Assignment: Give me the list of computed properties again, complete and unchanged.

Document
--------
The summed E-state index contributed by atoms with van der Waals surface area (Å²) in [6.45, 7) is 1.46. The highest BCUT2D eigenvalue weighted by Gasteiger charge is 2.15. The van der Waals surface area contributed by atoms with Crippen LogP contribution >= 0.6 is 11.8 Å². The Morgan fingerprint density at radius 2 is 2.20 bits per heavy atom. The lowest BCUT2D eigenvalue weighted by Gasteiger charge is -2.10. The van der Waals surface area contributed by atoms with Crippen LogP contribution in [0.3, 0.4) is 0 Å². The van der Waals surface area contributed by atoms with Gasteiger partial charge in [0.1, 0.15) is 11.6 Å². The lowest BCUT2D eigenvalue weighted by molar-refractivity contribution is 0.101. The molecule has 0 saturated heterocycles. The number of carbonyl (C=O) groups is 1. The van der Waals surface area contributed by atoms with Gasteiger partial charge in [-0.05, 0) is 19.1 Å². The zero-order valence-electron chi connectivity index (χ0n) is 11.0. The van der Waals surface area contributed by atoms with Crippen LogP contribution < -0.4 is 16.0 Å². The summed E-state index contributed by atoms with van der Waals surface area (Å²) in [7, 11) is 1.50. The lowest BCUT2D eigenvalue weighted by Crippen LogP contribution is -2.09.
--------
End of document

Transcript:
The summed E-state index contributed by atoms with van der Waals surface area (Å²) in [6.45, 7) is 1.46. The highest BCUT2D eigenvalue weighted by Gasteiger charge is 2.15. The van der Waals surface area contributed by atoms with Crippen LogP contribution >= 0.6 is 11.8 Å². The Morgan fingerprint density at radius 2 is 2.20 bits per heavy atom. The lowest BCUT2D eigenvalue weighted by Gasteiger charge is -2.10. The van der Waals surface area contributed by atoms with Crippen LogP contribution in [0.3, 0.4) is 0 Å². The van der Waals surface area contributed by atoms with Gasteiger partial charge in [0.1, 0.15) is 11.6 Å². The lowest BCUT2D eigenvalue weighted by molar-refractivity contribution is 0.101. The molecule has 0 saturated heterocycles. The number of carbonyl (C=O) groups is 1. The van der Waals surface area contributed by atoms with Gasteiger partial charge in [-0.05, 0) is 19.1 Å². The zero-order valence-electron chi connectivity index (χ0n) is 11.0. The van der Waals surface area contributed by atoms with Crippen LogP contribution < -0.4 is 16.0 Å². The summed E-state index contributed by atoms with van der Waals surface area (Å²) in [7, 11) is 1.50. The lowest BCUT2D eigenvalue weighted by Crippen LogP contribution is -2.09.